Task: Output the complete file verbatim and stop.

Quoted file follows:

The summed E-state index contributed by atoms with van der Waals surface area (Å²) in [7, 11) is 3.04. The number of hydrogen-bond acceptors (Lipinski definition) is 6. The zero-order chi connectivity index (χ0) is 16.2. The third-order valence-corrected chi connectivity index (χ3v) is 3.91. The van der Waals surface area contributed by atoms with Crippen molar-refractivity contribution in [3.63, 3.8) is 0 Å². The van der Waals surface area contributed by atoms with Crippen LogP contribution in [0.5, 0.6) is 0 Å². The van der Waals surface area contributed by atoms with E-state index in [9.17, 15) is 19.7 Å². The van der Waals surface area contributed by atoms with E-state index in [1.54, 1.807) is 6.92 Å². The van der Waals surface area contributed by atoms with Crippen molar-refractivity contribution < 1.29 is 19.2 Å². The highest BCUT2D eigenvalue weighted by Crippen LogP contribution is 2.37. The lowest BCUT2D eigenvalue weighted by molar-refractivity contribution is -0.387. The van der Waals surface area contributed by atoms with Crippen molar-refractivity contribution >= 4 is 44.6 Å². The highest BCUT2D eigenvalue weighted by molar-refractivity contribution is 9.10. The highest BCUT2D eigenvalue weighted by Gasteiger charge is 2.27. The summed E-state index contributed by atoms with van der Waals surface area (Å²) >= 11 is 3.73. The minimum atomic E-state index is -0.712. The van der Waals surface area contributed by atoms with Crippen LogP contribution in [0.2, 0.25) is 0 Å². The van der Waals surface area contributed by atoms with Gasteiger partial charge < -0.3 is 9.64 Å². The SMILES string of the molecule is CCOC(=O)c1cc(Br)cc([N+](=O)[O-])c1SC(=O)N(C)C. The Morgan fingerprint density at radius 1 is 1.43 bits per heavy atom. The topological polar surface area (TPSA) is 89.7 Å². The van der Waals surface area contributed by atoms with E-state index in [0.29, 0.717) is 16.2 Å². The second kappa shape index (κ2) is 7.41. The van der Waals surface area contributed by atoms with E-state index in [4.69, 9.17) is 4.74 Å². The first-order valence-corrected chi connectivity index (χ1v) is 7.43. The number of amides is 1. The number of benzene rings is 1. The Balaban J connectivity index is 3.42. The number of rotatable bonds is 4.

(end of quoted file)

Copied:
The summed E-state index contributed by atoms with van der Waals surface area (Å²) in [7, 11) is 3.04. The number of hydrogen-bond acceptors (Lipinski definition) is 6. The zero-order chi connectivity index (χ0) is 16.2. The third-order valence-corrected chi connectivity index (χ3v) is 3.91. The van der Waals surface area contributed by atoms with Crippen molar-refractivity contribution in [3.63, 3.8) is 0 Å². The van der Waals surface area contributed by atoms with Crippen LogP contribution in [0.5, 0.6) is 0 Å². The van der Waals surface area contributed by atoms with E-state index in [9.17, 15) is 19.7 Å². The van der Waals surface area contributed by atoms with E-state index in [1.54, 1.807) is 6.92 Å². The van der Waals surface area contributed by atoms with Crippen molar-refractivity contribution < 1.29 is 19.2 Å². The highest BCUT2D eigenvalue weighted by Crippen LogP contribution is 2.37. The lowest BCUT2D eigenvalue weighted by molar-refractivity contribution is -0.387. The van der Waals surface area contributed by atoms with Crippen molar-refractivity contribution >= 4 is 44.6 Å². The highest BCUT2D eigenvalue weighted by molar-refractivity contribution is 9.10. The highest BCUT2D eigenvalue weighted by Gasteiger charge is 2.27. The summed E-state index contributed by atoms with van der Waals surface area (Å²) >= 11 is 3.73. The minimum atomic E-state index is -0.712. The van der Waals surface area contributed by atoms with Crippen LogP contribution in [0.2, 0.25) is 0 Å². The van der Waals surface area contributed by atoms with Gasteiger partial charge < -0.3 is 9.64 Å². The SMILES string of the molecule is CCOC(=O)c1cc(Br)cc([N+](=O)[O-])c1SC(=O)N(C)C. The Morgan fingerprint density at radius 1 is 1.43 bits per heavy atom. The topological polar surface area (TPSA) is 89.7 Å². The van der Waals surface area contributed by atoms with E-state index in [0.29, 0.717) is 16.2 Å². The second kappa shape index (κ2) is 7.41. The van der Waals surface area contributed by atoms with E-state index in [4.69, 9.17) is 4.74 Å². The first-order valence-corrected chi connectivity index (χ1v) is 7.43. The number of amides is 1. The number of benzene rings is 1. The Balaban J connectivity index is 3.42. The number of rotatable bonds is 4.